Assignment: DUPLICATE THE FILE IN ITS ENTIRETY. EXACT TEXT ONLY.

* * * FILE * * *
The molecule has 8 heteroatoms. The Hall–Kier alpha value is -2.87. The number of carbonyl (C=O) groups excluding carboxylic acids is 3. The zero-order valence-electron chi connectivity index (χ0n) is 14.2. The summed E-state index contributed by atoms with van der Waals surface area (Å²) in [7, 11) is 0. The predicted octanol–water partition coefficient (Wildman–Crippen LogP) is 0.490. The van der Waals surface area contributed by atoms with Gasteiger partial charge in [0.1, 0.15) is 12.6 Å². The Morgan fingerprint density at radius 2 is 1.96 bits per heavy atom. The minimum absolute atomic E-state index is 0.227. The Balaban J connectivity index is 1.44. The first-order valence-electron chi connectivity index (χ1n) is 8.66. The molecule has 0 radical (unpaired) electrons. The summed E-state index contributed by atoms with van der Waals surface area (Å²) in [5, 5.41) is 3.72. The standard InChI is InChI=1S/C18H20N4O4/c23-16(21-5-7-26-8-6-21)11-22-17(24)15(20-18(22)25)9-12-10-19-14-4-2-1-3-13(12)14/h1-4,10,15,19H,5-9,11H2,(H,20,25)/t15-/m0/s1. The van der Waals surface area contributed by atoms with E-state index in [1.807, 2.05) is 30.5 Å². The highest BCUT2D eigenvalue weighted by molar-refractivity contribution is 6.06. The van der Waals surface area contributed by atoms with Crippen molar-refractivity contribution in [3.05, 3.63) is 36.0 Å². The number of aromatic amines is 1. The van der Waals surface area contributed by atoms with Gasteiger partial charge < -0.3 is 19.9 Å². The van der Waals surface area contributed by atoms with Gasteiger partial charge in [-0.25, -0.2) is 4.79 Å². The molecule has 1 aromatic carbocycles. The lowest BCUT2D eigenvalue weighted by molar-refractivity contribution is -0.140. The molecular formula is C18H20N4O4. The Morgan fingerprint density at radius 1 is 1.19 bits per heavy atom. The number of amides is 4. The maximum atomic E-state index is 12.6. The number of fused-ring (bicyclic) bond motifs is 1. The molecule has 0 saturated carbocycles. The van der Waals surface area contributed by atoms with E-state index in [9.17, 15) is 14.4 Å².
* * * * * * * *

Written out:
The molecule has 8 heteroatoms. The Hall–Kier alpha value is -2.87. The number of carbonyl (C=O) groups excluding carboxylic acids is 3. The zero-order valence-electron chi connectivity index (χ0n) is 14.2. The summed E-state index contributed by atoms with van der Waals surface area (Å²) in [7, 11) is 0. The predicted octanol–water partition coefficient (Wildman–Crippen LogP) is 0.490. The van der Waals surface area contributed by atoms with Gasteiger partial charge in [0.1, 0.15) is 12.6 Å². The Morgan fingerprint density at radius 2 is 1.96 bits per heavy atom. The minimum absolute atomic E-state index is 0.227. The Balaban J connectivity index is 1.44. The first-order valence-electron chi connectivity index (χ1n) is 8.66. The molecule has 0 radical (unpaired) electrons. The summed E-state index contributed by atoms with van der Waals surface area (Å²) in [5, 5.41) is 3.72. The standard InChI is InChI=1S/C18H20N4O4/c23-16(21-5-7-26-8-6-21)11-22-17(24)15(20-18(22)25)9-12-10-19-14-4-2-1-3-13(12)14/h1-4,10,15,19H,5-9,11H2,(H,20,25)/t15-/m0/s1. The van der Waals surface area contributed by atoms with E-state index in [1.807, 2.05) is 30.5 Å². The highest BCUT2D eigenvalue weighted by molar-refractivity contribution is 6.06. The van der Waals surface area contributed by atoms with Crippen molar-refractivity contribution in [3.05, 3.63) is 36.0 Å². The number of aromatic amines is 1. The van der Waals surface area contributed by atoms with Gasteiger partial charge < -0.3 is 19.9 Å². The van der Waals surface area contributed by atoms with Gasteiger partial charge in [-0.25, -0.2) is 4.79 Å². The molecule has 1 aromatic carbocycles. The lowest BCUT2D eigenvalue weighted by molar-refractivity contribution is -0.140. The molecular formula is C18H20N4O4. The Morgan fingerprint density at radius 1 is 1.19 bits per heavy atom. The number of amides is 4. The maximum atomic E-state index is 12.6. The number of fused-ring (bicyclic) bond motifs is 1. The molecule has 0 saturated carbocycles. The van der Waals surface area contributed by atoms with E-state index in [9.17, 15) is 14.4 Å².